(Pollock, & Rogers, et al., 2022, p. vi)

The news reports are chilling: A teacher fired in Tennessee for teaching Ta-Nehisi Coates (a featured speaker at an annual NCTE convention); a superintendent of education in North Carolina banning a book from one parent complaint, and without reading the book; and high-profile coverage by NBC and The Atlantic detailing the magnitude of the censorship movement, which has included bans of one of the most celebrated graphic novels ever, Maus.

With that context in mind, I want to add I am guided by two more commitments.

Martin Luther King Jr., in Strength to Love (1963), warned: “The ultimate measure of a man is not where he stands in moments of comfort and convenience, but where he stands at times of challenge and controversy. The true neighbor will risk his position, his prestige, and even his life for the welfare of others.”

And Howard Zinn [1], whose work has been prominent at NCTE’s annual convention, who titled his memoir, You Can’t Be Neutral on a Moving Train, argued:

This mixing of activism and teaching, this insistence that education cannot be neutral on the critical issues of our time, this movement back and forth from the classroom to the struggles outside by teachers who hope their students will do the same, has always frightened the guardians of traditional education. They prefer that education simply prepare the new generation to take its proper place in the old order, not to question that order.

You Can’t Be Neutral on a Moving Train

As of today, I am deeply concerned that NCTE, as the premiere national professional organization for literacy and literature in the U.S., has chosen the path of neutrality, of silence, to strike an apolitical pose in order to avoid risk.

In November before the 2021 annual convention, I reached out to some leaders of NCTE and implored that NCTE take a leadership role in speaking out against the creeping threat of state legislation banning curriculum and the rising number of books being banned across the country.

Although I was assured this would happen, there has only been silence.

And then, this: Members of NCTE’s Public Language Awards Committee posted on social media that NCTE has put the Doublespeak Award on hiatus indefinitely in order to avoid looking “political.”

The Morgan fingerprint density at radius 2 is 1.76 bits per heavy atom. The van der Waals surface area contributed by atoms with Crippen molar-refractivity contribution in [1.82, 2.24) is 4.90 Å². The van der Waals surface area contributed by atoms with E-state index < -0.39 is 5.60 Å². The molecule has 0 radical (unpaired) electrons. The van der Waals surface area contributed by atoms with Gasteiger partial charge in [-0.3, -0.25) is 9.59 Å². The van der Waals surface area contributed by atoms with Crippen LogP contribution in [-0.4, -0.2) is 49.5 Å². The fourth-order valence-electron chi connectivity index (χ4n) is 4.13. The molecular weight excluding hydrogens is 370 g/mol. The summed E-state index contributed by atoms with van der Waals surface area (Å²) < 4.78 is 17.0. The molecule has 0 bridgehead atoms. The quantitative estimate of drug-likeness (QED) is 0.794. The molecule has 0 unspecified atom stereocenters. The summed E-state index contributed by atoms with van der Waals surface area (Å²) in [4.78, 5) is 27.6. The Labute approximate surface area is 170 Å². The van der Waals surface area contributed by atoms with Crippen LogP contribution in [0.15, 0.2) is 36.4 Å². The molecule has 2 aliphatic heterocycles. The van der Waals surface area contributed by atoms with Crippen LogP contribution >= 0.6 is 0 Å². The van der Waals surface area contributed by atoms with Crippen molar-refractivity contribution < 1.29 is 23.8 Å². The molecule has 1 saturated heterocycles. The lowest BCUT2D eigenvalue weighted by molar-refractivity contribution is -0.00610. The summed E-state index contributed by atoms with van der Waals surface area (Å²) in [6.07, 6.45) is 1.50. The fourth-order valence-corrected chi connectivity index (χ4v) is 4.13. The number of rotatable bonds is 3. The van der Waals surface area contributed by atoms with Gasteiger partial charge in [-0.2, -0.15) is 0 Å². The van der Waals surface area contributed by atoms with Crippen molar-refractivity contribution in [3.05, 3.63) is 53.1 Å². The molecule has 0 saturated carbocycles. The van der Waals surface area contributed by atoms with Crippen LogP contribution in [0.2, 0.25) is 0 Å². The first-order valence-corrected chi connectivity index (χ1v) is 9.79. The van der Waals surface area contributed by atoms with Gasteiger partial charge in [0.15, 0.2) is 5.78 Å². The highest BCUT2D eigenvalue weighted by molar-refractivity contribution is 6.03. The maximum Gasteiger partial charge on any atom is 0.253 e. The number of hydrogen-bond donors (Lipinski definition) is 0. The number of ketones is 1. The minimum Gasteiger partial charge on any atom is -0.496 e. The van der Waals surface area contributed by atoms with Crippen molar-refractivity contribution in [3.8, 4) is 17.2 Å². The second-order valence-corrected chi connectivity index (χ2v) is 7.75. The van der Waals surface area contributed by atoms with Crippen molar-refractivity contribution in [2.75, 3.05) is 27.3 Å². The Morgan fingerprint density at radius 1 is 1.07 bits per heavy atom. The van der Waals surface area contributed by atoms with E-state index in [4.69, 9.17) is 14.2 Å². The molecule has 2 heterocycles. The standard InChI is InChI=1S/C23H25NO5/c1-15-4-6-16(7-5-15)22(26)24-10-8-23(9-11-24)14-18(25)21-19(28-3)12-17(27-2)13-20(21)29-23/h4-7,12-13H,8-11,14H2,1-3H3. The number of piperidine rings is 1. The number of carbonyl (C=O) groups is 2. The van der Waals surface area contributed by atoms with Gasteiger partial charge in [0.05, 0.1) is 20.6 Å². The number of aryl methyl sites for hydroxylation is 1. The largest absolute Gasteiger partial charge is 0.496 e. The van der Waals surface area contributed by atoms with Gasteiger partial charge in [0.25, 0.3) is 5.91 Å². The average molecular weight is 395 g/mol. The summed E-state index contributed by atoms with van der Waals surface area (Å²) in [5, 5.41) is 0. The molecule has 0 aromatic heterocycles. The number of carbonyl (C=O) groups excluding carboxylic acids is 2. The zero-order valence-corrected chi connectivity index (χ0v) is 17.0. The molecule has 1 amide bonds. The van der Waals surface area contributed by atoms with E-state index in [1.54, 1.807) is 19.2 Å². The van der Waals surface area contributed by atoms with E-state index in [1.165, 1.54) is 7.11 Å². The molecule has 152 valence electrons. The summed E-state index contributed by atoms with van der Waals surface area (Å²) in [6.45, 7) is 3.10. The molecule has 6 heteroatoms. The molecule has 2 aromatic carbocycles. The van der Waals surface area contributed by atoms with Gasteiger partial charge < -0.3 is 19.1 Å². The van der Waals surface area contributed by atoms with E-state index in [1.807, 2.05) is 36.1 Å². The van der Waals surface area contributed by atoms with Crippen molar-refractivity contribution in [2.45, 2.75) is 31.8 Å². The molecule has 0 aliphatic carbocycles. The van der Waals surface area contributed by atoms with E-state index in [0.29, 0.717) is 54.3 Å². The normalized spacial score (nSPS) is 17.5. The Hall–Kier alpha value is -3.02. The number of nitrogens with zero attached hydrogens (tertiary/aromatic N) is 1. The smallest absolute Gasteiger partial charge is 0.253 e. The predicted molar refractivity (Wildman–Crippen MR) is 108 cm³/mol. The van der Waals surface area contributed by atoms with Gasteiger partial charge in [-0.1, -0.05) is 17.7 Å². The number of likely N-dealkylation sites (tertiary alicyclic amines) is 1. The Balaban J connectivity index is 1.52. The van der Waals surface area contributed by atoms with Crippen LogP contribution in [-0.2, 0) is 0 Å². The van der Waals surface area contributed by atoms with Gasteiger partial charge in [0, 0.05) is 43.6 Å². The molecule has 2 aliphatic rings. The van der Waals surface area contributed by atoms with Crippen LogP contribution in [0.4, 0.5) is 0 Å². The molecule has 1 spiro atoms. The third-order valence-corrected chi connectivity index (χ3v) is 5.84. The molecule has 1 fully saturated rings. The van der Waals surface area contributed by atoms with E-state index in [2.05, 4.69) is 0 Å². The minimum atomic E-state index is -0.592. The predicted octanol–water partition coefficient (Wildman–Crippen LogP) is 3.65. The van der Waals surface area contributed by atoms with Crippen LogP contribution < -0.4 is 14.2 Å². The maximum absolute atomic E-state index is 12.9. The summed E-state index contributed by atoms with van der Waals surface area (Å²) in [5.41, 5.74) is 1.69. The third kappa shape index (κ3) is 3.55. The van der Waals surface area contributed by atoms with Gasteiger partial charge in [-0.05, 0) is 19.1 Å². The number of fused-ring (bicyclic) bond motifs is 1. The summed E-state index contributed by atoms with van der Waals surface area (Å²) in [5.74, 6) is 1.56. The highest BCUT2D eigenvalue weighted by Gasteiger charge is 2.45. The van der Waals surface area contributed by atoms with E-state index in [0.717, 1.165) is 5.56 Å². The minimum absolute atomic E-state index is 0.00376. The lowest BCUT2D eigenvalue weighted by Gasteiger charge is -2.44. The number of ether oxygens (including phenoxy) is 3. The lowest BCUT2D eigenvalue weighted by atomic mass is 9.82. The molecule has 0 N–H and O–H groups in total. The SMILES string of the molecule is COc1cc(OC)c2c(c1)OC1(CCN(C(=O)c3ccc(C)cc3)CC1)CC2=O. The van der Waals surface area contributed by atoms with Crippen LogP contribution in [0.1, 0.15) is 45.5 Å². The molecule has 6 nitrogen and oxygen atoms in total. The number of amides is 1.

Some members have resigned in protest.

The disappointment and irony of this move is that the Doublespeak Award, a companion of the Orwell Award, is designed to offer an “ironic tribute to public speakers who have perpetuated language that is grossly deceptive, evasive, euphemistic, confusing, or self-centered.”

If you return to the report from UCLA, it is obvious we are in the midst of an educational and literary/literature crisis that screams for the Doublespeak Award (“[t]he conflict campaign thrives on caricature”), that demands public-facing, risk-embracing leadership from NCTE.

Why does NCTE exist, if not for this moment?

The current anti-CRT/book banning movement is politically partisan only because Republicans have chosen to make it so. And as King and Zinn noted throughout their careers, taking a neutral pose, pretending to be apolitical, is a political concession to support the status quo.

Since curriculum bans, book censorship, and parental oversight legislation are occurring exclusively among Republican-controlled states, the teachers and students impacted are mostly in right-to-work (non-union) situations; therefore, they are the most vulnerable, and most in need of advocacy from organizations and people with power.

NCTE is the collective voice of literacy educators, scholars, and creators.

I want to remain hopeful, but I am deeply disappointed and increasingly skeptical of that hope.

NCTE’s leaders must look in the mirror, ask “why,” and then act.

Returning to Baldwin, I end with this: “There is never time in the future in which we will work out our salvation. The challenge is in the moment, the time is always now” (Nobody Knows My Name).


[1] Trying to confirm if/when Zinn spoke at an annual NCTE convention [edit].